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State Advocacy News: Mid-Session Trends in Challenging Life Imprisonment

March 28, 2019
At least 16 states and the District of Columbia have introduced legislation authorizing retroactive sentencing remedies for persons sentenced to life imprisonment.

Most states are in legislative session while lawmakers and state advocates advance policy reforms to scale back mass incarceration and challenge racial disparity in sentencing. This year, several states have explored law changes to recalibrate prison terms for life sentenced individuals.

Scaling Back Life Sentences


At least 16 states and the District of Columbia have introduced legislation authorizing retroactive sentencing remedies for persons sentenced to life imprisonment. Republican sponsored legislation – HB 195 – was introduced in Missouri that would retroactively authorize a parole review for persons sentenced to life without parole who have served at least 25 years for qualifying offenses and met other requirements like demonstrating rehabilitation. The measure was heard in committee earlier this year and garnered support from Empower Missouri, the Missouri NAACP, the Catholic Conference, and family members of life sentenced prisoners. While HB 195 was not voted out of committee, another measure authorizing elder parole for persons age 65 or older sentenced to life imprisonment was recently voted out of the House and is being considered in the state senate.


Empower Missouri members advocate for criminal justice reform, including ending life without parole.

Lawmakers in other states are considering remedies for life sentences too.

  • D.C.: Officials are considering legislation – B23-127 – authorizing resentencing after 20 years in prison for persons whose offense was committed before age 25. Previously, city officials authorized resentencing for certain teenage defendants after 15 years of incarceration.
  • Maryland: Lawmakers considered legislation – HB 443/SB 121 – authorizing parole without the governor’s approval for persons sentenced to qualifying parole-eligible life sentences who have served 30 years.
  • Massachusetts: Legislators introduced measures H 3358/S 826 that retroactively authorize parole reviews for persons sentenced to life without parole after 25 years.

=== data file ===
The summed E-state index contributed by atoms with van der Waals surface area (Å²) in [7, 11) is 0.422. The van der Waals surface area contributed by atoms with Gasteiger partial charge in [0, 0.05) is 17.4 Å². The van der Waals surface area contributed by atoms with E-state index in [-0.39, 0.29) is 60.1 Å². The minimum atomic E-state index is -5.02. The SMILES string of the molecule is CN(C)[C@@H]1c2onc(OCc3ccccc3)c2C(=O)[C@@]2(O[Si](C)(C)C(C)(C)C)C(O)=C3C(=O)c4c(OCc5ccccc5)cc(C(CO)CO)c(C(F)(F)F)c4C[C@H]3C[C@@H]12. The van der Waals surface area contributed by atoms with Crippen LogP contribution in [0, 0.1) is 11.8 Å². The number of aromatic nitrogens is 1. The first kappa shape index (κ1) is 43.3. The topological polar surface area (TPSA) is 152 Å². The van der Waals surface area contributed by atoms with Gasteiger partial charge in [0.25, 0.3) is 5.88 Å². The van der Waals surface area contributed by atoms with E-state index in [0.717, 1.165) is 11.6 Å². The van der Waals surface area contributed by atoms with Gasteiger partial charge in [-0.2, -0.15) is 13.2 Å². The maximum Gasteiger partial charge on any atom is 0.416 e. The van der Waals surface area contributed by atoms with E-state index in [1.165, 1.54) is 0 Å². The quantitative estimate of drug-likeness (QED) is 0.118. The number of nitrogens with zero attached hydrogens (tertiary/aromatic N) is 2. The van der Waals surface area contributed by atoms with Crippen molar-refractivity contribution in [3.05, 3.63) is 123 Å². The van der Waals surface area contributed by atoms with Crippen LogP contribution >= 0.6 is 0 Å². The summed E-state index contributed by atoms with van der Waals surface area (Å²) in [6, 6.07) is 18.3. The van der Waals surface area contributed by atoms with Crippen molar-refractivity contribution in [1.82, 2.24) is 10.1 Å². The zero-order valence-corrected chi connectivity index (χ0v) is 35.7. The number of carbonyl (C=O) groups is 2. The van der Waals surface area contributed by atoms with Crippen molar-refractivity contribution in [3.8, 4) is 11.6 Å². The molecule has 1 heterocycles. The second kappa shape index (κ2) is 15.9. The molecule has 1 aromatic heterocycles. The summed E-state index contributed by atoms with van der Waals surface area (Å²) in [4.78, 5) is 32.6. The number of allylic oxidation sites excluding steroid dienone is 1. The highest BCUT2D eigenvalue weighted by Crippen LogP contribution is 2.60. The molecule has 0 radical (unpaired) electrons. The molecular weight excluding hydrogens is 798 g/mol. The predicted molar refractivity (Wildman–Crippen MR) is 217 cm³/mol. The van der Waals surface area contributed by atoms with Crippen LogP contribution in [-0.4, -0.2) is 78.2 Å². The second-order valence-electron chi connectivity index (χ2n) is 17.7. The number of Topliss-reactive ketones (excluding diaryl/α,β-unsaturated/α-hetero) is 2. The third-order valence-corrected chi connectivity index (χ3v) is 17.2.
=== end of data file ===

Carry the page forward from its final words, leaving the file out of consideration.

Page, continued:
• New York: Policymakers voted out of the Assembly and Senate Corrections Committees “Elder Parole” (AB 4319), which allows people aged 55 and older who have served 15 consecutive years in prison a consideration of parole release regardless of crime or sentence (including those with life without parole). Lawmakers and advocates are also pushing for AB 4346, which would change the standard of parole release in New York and create a presumption of release for all parole applicants, including those with a life sentence.
  • Tennessee: Measures HB 1128/SB1181 would retroactively authorize parole for persons sentenced to life prison terms after 25 years. Currently, persons sentenced to parole-eligible life prison terms must serve 51 years before their first parole review.
  • Texas: Lawmakers considered HB 256 earlier this year. The bill would allow parole eligibility for individuals who were younger than 18 at the time of their qualifying offense; persons would be parole-eligible when the actual time served equals one-half of the sentence or 20 years, whichever is less, following minimum time served of two years. Currently, persons are parole-eligible when the actual time served equals one-half of the sentence or 30 years.
  • Washington: State legislators considered SB 5819 earlier this year. The bill would allow persons who meet certain requirements to apply for a sentence review after 15 years.
  • Vermont: HB 382 was introduced earlier this year to eliminate life without parole as a sentencing option. The measure would authorize a parole review after 25 years in prison.

Other News

  • California: AB 32 was considered to end contracting with private prison companies. The bill bans new contracting with private prison companies starting in 2020 and sets an end date of 2028 for the removal of all incarcerated persons from private prisons.
  • Delaware: Lawmakers introduced a package of criminal justice reforms proposing a range of changes including a measure to recalibrate excessive sentences for habitual offenses.
  • Florida: State advocates are calling on lawmakers to incorporate intentional policy changes to address racial disparities in state criminal justice reforms.
  • Kentucky: Organizers rallied in support of expanding voting rights to persons with felony convictions.
  • Massachusetts: Advocates organized a series of events in support of policy reforms to end life without parole as a sentencing option.
  • Nebraska: Legislators are considering LB 169, a measure to expand federal food assistance for persons with a felony drug conviction. Currently, residents with three or more prior felony drug convictions are ineligible for nutrition assistance.
  • Nevada: Lawmakers advanced AB 183, legislation that phases out the state’s ability to contract with for profit prison companies.
  • New Mexico: Policymakers advanced several criminal justice reforms including a measure shifting release standards for persons sentenced to parole eligible life terms. The bill would require the Parole Board to demonstrate why a person should remain incarcerated after 30 years in prison.
  • North Dakota: The Legislature advanced a measure eliminating mandatory minimum sentences for nonviolent drug offenses for defendants with qualifying prior criminal histories.
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